FEILDING, Hon. William (1669-1723), of Ashtead, Surr. and Duke Street, Westminster
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Family and Education
b. 1669, 2nd s. of William Feilding, 3rd Earl of Denbigh, by his 1st w. Mary (d. 1669), da. of Sir Robert King of Boyle Abbey, co. Roscommon, wid. of Sir William Meredith, 1st Bt., of Creenehill, co. Kildare. educ. Eton c.1680–6; Queen’s, Oxf. 1686. m. c.Dec. 1705, Lady Diana, da. of Francis Newport†, 1st Earl of Bradford, sis. of Hon. Richard Newport I* and Hon. Thomas Newport*, wid. of Thomas Howard*, s.p.1
Lt. yeomen of the gd. 1704–8; 2nd clerk comptroller of Bd. of Green Cloth 1716, 1st clerk comptroller 1717, 2nd clerk 1720, 1st clerk 1723.
Feilding, who in 1704 had bought an office with a salary of £500 p.a., made a highly advantageous marriage the following year to a wealthy widow with a parliamentary seat at her disposal. She had title during her lifetime to the estates of her first husband (with no surviving children to complicate matters) and thereby enjoyed the nomination of one Member at Castle Rising. Feilding obtained the seat in 1705 when a family friend chose to sit elsewhere. It was gossiped before the wedding that ‘this old lady, for she is near fifty if not quite, is fallen in love with this young Feilding, and says she only begs he will be civil to her; she fears he cannot love her, though she does him so much’. Although himself the younger brother of a Tory peer, Feilding was now connected with various Court Whigs among his wife’s kinsmen and her first husband’s friends. He also came into contact with Robert Walpole II*, who controlled the other seat at Castle Rising, but this association was not particularly friendly, as the Howard and Walpole interests co-existed in the borough uneasily and in a constant atmosphere of mutual distrust.2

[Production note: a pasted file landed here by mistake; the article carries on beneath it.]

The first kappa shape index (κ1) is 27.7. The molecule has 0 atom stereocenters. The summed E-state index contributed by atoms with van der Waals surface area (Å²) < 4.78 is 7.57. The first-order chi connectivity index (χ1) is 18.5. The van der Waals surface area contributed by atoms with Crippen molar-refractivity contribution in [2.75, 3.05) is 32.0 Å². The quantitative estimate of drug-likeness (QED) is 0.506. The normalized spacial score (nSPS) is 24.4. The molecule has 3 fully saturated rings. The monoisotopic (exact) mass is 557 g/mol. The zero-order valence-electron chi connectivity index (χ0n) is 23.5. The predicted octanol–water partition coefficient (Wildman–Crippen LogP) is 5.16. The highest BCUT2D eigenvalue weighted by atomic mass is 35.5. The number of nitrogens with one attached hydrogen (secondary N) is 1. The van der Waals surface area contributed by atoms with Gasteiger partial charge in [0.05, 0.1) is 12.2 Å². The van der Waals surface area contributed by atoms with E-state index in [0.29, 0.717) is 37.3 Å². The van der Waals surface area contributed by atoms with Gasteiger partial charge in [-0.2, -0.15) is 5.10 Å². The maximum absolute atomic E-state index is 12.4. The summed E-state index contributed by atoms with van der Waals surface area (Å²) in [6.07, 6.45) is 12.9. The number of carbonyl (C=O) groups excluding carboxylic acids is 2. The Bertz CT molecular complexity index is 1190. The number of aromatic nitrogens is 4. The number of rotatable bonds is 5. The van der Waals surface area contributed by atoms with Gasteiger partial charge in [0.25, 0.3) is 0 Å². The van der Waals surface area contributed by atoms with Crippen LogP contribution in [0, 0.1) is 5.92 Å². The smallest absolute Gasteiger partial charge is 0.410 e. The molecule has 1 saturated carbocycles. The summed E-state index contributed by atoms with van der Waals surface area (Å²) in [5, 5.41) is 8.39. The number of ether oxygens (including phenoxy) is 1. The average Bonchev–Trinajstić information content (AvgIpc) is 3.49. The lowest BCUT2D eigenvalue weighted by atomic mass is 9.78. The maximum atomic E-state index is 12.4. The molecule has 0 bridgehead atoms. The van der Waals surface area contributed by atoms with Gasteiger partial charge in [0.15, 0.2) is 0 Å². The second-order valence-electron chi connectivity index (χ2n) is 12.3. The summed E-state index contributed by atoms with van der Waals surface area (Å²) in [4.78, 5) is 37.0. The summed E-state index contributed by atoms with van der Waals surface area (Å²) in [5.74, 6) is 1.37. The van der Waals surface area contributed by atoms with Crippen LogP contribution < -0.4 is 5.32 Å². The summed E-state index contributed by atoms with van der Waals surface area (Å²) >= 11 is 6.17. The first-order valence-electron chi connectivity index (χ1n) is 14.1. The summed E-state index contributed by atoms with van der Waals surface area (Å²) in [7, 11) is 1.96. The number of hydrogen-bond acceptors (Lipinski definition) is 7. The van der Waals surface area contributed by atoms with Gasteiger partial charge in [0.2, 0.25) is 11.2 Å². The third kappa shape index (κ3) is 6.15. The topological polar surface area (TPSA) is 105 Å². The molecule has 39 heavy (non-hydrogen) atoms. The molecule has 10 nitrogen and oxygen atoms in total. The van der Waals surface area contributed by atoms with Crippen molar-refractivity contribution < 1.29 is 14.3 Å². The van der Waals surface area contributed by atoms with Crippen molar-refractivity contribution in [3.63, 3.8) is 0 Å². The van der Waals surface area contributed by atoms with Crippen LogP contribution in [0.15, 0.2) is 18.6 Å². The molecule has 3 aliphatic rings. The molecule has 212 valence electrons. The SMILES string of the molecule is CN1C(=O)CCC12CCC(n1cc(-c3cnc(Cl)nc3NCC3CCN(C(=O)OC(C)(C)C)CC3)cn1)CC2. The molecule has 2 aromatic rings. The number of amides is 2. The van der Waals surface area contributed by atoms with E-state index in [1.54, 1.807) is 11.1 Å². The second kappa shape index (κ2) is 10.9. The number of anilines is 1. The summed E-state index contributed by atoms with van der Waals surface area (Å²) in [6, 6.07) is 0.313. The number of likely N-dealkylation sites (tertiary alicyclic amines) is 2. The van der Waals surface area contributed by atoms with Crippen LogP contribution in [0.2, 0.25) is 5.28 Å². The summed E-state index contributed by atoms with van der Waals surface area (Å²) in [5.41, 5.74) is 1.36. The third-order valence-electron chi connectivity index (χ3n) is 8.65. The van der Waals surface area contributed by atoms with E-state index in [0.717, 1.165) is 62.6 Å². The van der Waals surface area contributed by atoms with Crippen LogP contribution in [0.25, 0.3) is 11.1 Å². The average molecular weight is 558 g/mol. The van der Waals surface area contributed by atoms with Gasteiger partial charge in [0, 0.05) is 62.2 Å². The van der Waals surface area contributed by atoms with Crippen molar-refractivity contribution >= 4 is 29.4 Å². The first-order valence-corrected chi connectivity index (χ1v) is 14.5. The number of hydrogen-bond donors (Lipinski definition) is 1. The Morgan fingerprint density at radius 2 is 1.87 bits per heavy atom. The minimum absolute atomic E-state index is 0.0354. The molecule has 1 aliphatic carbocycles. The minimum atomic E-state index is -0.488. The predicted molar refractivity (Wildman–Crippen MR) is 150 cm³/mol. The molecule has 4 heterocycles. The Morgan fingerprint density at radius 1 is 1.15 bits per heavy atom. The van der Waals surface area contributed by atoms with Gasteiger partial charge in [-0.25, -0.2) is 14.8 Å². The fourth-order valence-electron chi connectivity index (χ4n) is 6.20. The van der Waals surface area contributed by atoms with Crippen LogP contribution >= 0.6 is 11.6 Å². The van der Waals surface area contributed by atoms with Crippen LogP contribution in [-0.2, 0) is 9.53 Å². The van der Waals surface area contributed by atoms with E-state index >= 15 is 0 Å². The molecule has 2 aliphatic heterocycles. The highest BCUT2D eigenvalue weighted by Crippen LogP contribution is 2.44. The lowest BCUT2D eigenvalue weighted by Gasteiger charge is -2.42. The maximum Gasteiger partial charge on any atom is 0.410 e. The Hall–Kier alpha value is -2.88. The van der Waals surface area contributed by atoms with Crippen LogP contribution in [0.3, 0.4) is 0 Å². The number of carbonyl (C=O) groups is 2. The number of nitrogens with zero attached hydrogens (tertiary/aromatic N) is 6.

In Parliament Feilding was a Whig, with leanings towards the Court. On 18 Feb. 1706 he voted with the ministry over the regency bill. He was marked as a Whig in two lists of 1708. In the same year he resigned his office of lieutenant of the yeomen of the guard. Having supported the naturalization of the Palatines in 1709, the following year he voted for the impeachment of Dr Sacheverell, and on 7 Dec. 1711 he voted for the ‘No Peace without Spain’ motion. He opposed the French commerce bill on 18 June 1713 and voted against the expulsion of Richard Steele on 18 Mar. 1714. In the Worsley list he was classified as a Whig.3
Feilding was appointed to the Board of Green Cloth in 1716, most probably through the interest of his wife’s family, the Newports, both at Court and with the clerk of the Green Cloth, their Shropshire ally Sir William Forester*. Feilding died at Epsom on 21 Sept. 1723 and was buried at Ashtead. ‘I regret him prodigiously’, wrote his niece, Lady Mary Wortley Montagu, on hearing of his death. His wife outlived him.4